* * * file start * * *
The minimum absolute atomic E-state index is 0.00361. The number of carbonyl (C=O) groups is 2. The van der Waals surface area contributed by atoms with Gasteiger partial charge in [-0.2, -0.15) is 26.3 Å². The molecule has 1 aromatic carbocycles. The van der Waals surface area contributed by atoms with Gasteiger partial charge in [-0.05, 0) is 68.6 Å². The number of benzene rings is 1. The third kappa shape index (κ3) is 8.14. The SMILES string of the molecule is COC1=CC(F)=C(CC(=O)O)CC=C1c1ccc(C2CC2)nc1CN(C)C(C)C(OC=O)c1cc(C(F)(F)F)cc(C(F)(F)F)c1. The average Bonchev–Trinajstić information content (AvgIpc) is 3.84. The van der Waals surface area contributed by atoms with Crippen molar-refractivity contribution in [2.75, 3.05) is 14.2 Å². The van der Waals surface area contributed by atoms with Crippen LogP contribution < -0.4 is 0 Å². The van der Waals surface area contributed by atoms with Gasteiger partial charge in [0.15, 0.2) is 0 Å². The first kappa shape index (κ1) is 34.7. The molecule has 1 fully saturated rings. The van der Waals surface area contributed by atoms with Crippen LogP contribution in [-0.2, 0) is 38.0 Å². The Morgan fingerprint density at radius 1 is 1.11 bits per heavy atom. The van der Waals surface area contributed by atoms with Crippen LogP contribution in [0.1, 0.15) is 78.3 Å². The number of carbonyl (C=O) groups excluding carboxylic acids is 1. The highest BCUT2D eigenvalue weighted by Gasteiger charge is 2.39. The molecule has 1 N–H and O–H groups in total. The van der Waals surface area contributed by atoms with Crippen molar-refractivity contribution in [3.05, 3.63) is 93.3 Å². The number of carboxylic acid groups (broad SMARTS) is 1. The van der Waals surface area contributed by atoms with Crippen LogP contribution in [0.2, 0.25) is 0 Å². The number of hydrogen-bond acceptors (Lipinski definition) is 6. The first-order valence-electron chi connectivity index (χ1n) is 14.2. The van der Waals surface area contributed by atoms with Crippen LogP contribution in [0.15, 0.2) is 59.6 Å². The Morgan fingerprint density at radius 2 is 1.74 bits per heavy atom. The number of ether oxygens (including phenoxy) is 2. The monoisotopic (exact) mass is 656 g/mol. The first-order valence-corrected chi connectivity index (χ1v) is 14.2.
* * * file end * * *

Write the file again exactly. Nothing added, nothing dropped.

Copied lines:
The minimum absolute atomic E-state index is 0.00361. The number of carbonyl (C=O) groups is 2. The van der Waals surface area contributed by atoms with Gasteiger partial charge in [-0.2, -0.15) is 26.3 Å². The molecule has 1 aromatic carbocycles. The van der Waals surface area contributed by atoms with Gasteiger partial charge in [-0.05, 0) is 68.6 Å². The number of benzene rings is 1. The third kappa shape index (κ3) is 8.14. The SMILES string of the molecule is COC1=CC(F)=C(CC(=O)O)CC=C1c1ccc(C2CC2)nc1CN(C)C(C)C(OC=O)c1cc(C(F)(F)F)cc(C(F)(F)F)c1. The average Bonchev–Trinajstić information content (AvgIpc) is 3.84. The van der Waals surface area contributed by atoms with Crippen molar-refractivity contribution in [2.75, 3.05) is 14.2 Å². The van der Waals surface area contributed by atoms with Crippen LogP contribution < -0.4 is 0 Å². The van der Waals surface area contributed by atoms with Gasteiger partial charge in [0.15, 0.2) is 0 Å². The first kappa shape index (κ1) is 34.7. The molecule has 1 fully saturated rings. The van der Waals surface area contributed by atoms with Crippen LogP contribution in [-0.2, 0) is 38.0 Å². The Morgan fingerprint density at radius 1 is 1.11 bits per heavy atom. The van der Waals surface area contributed by atoms with Crippen LogP contribution in [0.1, 0.15) is 78.3 Å². The number of carbonyl (C=O) groups excluding carboxylic acids is 1. The highest BCUT2D eigenvalue weighted by Gasteiger charge is 2.39. The molecule has 1 N–H and O–H groups in total. The van der Waals surface area contributed by atoms with Crippen molar-refractivity contribution in [3.05, 3.63) is 93.3 Å². The number of carboxylic acid groups (broad SMARTS) is 1. The van der Waals surface area contributed by atoms with Crippen LogP contribution in [0.2, 0.25) is 0 Å². The number of hydrogen-bond acceptors (Lipinski definition) is 6. The first-order valence-electron chi connectivity index (χ1n) is 14.2. The van der Waals surface area contributed by atoms with Crippen LogP contribution in [0.15, 0.2) is 59.6 Å². The Morgan fingerprint density at radius 2 is 1.74 bits per heavy atom. The number of ether oxygens (including phenoxy) is 2. The monoisotopic (exact) mass is 656 g/mol. The first-order valence-corrected chi connectivity index (χ1v) is 14.2.